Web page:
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Confronting climate change: The genetic makeover of a threatened conifer

Confronting climate change: The genetic makeover of a threatened conifer
Distribution of 25-mer frequency in the Cupressus gigantea genome. Credit: Horticulture Research (2024). DOI: 10.1093/hr/uhae108

Conifers like Cupressus gigantea face significant threats from climate change and human activities, leading to habitat fragmentation and population decline. These challenges reduce genetic diversity and increase inbreeding, potentially accumulating harmful mutations.

Previous studies have focused on the genetic impacts of in various species, but little is known about such effects in conifers due to their large genomes. Based on these challenges, it is crucial to conduct in-depth research on the genetic burden and purifying selection in Cupressus species.

A team of researchers from Sichuan University and other institutions published a study in Horticulture Research on 11 April 2024, uncovering the genetic resilience of the rare Tibetan cypress (Cupressus gigantea).

The study, using a newly assembled high-quality genome, reveals how prolonged inbreeding and historical climate events have influenced the and fitness of this endangered conifer. By comparing it with its widespread relative, Cupressus duclouxiana, the research provides valuable insights for the conservation of rare conifer species.

The study generated a 10.92 Gb high-quality genome for Cupressus gigantea and compared it with Cupressus duclouxiana using from 83 individuals. The results showed a significant reduction in the population size of C. gigantea during the early Quaternary, with no recovery until recently, unlike the recovering populations of C. duclouxiana.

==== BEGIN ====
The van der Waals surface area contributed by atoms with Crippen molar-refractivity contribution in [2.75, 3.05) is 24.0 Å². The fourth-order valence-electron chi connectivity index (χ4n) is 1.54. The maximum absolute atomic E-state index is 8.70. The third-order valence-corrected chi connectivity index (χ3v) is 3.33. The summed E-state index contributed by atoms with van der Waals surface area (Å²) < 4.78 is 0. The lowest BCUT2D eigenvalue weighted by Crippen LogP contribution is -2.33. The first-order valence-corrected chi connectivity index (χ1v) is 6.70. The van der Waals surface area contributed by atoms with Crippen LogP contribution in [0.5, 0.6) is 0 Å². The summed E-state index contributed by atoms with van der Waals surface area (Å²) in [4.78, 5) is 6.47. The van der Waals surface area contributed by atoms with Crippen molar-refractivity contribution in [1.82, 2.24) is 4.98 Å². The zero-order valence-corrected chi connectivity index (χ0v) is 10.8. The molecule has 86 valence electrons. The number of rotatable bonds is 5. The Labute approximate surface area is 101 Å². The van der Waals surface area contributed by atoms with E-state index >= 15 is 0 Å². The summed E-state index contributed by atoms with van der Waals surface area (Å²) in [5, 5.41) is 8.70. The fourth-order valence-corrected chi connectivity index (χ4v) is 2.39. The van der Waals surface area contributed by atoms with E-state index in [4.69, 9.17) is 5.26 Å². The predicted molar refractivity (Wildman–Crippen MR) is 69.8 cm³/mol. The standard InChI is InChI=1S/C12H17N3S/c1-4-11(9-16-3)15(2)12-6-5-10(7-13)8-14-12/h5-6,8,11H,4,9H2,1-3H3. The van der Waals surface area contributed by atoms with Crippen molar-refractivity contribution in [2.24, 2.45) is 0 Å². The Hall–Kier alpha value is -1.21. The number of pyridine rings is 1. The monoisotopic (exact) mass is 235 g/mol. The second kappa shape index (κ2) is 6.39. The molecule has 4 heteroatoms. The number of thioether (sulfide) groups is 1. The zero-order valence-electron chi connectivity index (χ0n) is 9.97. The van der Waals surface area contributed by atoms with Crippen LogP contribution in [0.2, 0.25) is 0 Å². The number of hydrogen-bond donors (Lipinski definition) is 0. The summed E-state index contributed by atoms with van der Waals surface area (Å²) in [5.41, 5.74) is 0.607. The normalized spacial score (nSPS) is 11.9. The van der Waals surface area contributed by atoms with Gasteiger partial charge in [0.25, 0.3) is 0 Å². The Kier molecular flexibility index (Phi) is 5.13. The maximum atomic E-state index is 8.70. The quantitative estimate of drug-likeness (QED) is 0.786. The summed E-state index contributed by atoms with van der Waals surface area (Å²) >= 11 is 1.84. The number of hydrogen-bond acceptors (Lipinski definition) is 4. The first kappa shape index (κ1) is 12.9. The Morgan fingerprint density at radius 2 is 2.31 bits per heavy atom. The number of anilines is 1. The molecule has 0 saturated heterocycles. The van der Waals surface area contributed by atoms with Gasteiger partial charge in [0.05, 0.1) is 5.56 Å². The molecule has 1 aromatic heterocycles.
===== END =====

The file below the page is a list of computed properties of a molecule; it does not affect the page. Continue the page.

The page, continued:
Despite having lower overall genomic diversity, C. gigantea exhibited fewer deleterious mutations, suggesting effective purifying selection during prolonged inbreeding. This genetic purging likely helped reduce the genetic burden, enhancing the species' survival despite its reduced population size.

The study also highlighted that the genetic load of C. gigantea was lower than expected, with fewer loss-of-function and deleterious alleles in runs of homozygosity.

These findings suggest that the endangered cypress has undergone genetic adaptations that could be crucial for its conservation. The genomic insights provided by this study emphasize the need for effective genetic management in conserving long-lived species with large genomes, ensuring their survival in changing .

Dr. Kangshang Mao, one of the lead researchers, stated, "Our findings underscore the importance of genetic purging in the survival of endangered species like Cupressus gigantea. By understanding these genetic mechanisms, we can develop better conservation strategies to protect and manage these rare and valuable conifers."

The implications of this research extend beyond the survival of a single species. Understanding genetic purging could inform conservation strategies for other endangered species facing similar threats. Moreover, the insights into large genome management may contribute to broader ecological and environmental restoration efforts, ensuring the continued existence of these ancient conifers in a changing world.

More information: Yi Wang et al, Efficient purging of deleterious mutations contributes to the survival of a rare conifer, Horticulture Research (2024). DOI: 10.1093/hr/uhae108

Journal information: Horticulture Research

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Citation: Confronting climate change: The genetic makeover of a threatened conifer (2024, June 5) retrieved 22 July 2024 from https://phys.org/news/2024-06-climate-genetic-makeover-threatened-conifer.html
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